US4671293A (en) * 1985-10-15 1987-06-09 North American Philips Corporation Biplane phased array for ultrasonic medical imaging
US4733380A (en) * 1984-12-26 1988-03-22 Schlumberger Technology Corporation Apparatus and method for acoustically investigating a casing set in a borehole
US5167231A (en) * 1986-12-24 1992-12-01 Kabushiki Kaisha Toshiba Ultrasonic probe
US5226847A (en) * 1989-12-15 1993-07-13 General Electric Company Apparatus and method for acquiring imaging signals with reduced number of interconnect wires
US5394878A (en) * 1993-07-13 1995-03-07 Frazin; Leon J. Method for two dimensional real time color doppler ultrasound imaging of bodily structures through the gastro intestinal wall
US5465724A (en) * 1993-05-28 1995-11-14 Acuson Corporation Compact rotationally steerable ultrasound transducer
US5685307A (en) * 1995-02-28 1997-11-11 Iowa State University Research Foundation, Inc. Method and apparatus for tissue characterization of animals using ultrasound
US5825117A (en) * 1996-03-26 1998-10-20 Hewlett-Packard Company Second harmonic imaging transducers
US5931788A (en) * 1997-12-05 1999-08-03 Keen; Richard R. Method and apparatus for imaging internal organs and vascular structures through the gastrointestinal wall
US20030067249A1 (en) * 2001-10-05 2003-04-10 Lockwood Geoffrey R. Ultrasound transducer array
US20060173234A1 (en) * 2002-11-05 2006-08-03 Nashwan Khaled A S Apparatus for treating patients suffering from vascular disease by means of infra-,audible-and untrasound waves
US20100031750A1 (en) * 2008-08-05 2010-02-11 Roger Spencer Ut method of identifying a stuck joint
US20100264778A1 (en) * 2007-12-03 2010-10-21 Airbus Uk Limited Acoustic transducer
US9063059B2 (en) 2011-05-10 2015-06-23 Edison Welding Institute, Inc. Three-dimensional matrix phased array spot weld inspection system

Citations (2)

* Cited by examiner, † Cited by third party
Publication number Priority date Publication date Assignee Title
US3090030A (en) * 1957-09-09 1963-05-14 Honeywell Regulator Co Variable focus transducer
US4012952A (en) * 1973-11-22 1977-03-22 Realization Ultrasoniques Ultrasonic system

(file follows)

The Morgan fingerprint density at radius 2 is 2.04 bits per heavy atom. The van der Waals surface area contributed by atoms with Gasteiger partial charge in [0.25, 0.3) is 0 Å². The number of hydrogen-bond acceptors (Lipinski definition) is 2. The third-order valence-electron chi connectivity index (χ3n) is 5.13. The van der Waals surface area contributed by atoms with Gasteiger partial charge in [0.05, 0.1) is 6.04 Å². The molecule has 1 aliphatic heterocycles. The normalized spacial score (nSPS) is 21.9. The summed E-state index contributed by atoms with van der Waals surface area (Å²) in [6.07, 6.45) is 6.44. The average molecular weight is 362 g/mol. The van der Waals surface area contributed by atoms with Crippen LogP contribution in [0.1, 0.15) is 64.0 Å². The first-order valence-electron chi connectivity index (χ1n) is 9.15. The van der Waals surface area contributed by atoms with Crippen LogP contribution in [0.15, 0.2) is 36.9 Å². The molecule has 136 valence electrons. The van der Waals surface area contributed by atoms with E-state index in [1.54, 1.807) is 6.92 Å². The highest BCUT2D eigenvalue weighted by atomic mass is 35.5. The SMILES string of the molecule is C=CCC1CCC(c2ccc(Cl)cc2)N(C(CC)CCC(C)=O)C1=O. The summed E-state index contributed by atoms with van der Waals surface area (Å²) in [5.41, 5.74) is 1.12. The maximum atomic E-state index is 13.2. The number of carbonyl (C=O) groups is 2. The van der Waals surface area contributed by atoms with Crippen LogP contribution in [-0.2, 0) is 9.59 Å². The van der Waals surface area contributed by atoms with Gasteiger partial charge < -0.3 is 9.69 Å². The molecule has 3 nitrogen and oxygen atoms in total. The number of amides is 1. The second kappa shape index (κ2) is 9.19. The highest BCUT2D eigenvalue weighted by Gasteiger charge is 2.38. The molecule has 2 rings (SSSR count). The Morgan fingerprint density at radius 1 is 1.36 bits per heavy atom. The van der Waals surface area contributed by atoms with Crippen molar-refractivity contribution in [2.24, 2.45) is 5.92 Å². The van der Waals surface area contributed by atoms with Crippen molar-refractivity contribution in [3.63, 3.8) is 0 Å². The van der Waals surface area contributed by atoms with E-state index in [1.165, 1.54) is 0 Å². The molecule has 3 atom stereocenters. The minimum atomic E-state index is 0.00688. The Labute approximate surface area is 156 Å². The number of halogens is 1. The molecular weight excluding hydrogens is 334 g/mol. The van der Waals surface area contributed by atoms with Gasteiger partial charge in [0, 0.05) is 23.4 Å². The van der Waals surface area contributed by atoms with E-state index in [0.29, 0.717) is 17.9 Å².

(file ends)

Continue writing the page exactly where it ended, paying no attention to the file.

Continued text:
Patent Citations (2)

* Cited by examiner, † Cited by third party
Publication number Priority date Publication date Assignee Title
US3090030A (en) * 1957-09-09 1963-05-14 Honeywell Regulator Co Variable focus transducer
US4012952A (en) * 1973-11-22 1977-03-22 Realization Ultrasoniques Ultrasonic system

Cited By (24)

* Cited by examiner, † Cited by third party
Publication number Priority date Publication date Assignee Title
EP0104843A2 (en) * 1982-09-28 1984-04-04 Biosound, Inc. Transducer device
EP0104843A3 (en) * 1982-09-28 1985-06-19 Biosound, Inc. Transducer device
US4532615A (en) * 1982-09-28 1985-07-30 Biosound, Inc. Phased array for an ultrasonic transducer
US4733380A (en) * 1984-12-26 1988-03-22 Schlumberger Technology Corporation Apparatus and method for acoustically investigating a casing set in a borehole
US4640291A (en) * 1985-06-27 1987-02-03 North American Philips Corporation Bi-plane phased array for ultrasound medical imaging
US4671293A (en) * 1985-10-15 1987-06-09 North American Philips Corporation Biplane phased array for ultrasonic medical imaging
US5167231A (en) * 1986-12-24 1992-12-01 Kabushiki Kaisha Toshiba Ultrasonic probe
US5226847A (en) * 1989-12-15 1993-07-13 General Electric Company Apparatus and method for acquiring imaging signals with reduced number of interconnect wires
US5465724A (en) * 1993-05-28 1995-11-14 Acuson Corporation Compact rotationally steerable ultrasound transducer
US5394878A (en) * 1993-07-13 1995-03-07 Frazin; Leon J. Method for two dimensional real time color doppler ultrasound imaging of bodily structures through the gastro intestinal wall
WO1996005771A1 (en) * 1994-05-16 1996-02-29 Frazin Leon J Two-dimensional color doppler ultrasound imaging
US5685307A (en) * 1995-02-28 1997-11-11 Iowa State University Research Foundation, Inc. Method and apparatus for tissue characterization of animals using ultrasound
US5825117A (en) * 1996-03-26 1998-10-20 Hewlett-Packard Company Second harmonic imaging transducers
US5931788A (en) * 1997-12-05 1999-08-03 Keen; Richard R. Method and apparatus for imaging internal organs and vascular structures through the gastrointestinal wall
US20030067249A1 (en) * 2001-10-05 2003-04-10 Lockwood Geoffrey R. Ultrasound transducer array
US6974417B2 (en) * 2001-10-05 2005-12-13 Queen's University At Kingston Ultrasound transducer array
US20060173234A1 (en) * 2002-11-05 2006-08-03 Nashwan Khaled A S Apparatus for treating patients suffering from vascular disease by means of infra-,audible-and untrasound waves
US7681578B2 (en) * 2002-11-05 2010-03-23 Khaled Awad Saleh Nashwan Apparatus for treating patients suffering from vascular disease by means of infra-, audible- and ultrasound waves
US8337432B2 (en) 2002-11-05 2012-12-25 Khaled Awad Saleh Nashwan Apparatus for treating patients suffering from vascular disease by means of infra,-audible- and ultrasound waves
US20100264778A1 (en) * 2007-12-03 2010-10-21 Airbus Uk Limited Acoustic transducer
US8513860B2 (en) * 2007-12-03 2013-08-20 Airbus Operations Limited Acoustic monitoring system
US20100031750A1 (en) * 2008-08-05 2010-02-11 Roger Spencer Ut method of identifying a stuck joint
US8215173B2 (en) 2008-08-05 2012-07-10 Roger Spencer UT method of identifying a stuck joint
US9063059B2 (en) 2011-05-10 2015-06-23 Edison Welding Institute, Inc. Three-dimensional matrix phased array spot weld inspection system

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Owner name: HONEYWELL INC., MINNEAPOLIS, MN A CORP. OF DE

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Effective date: 19810430

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Effective date: 19900812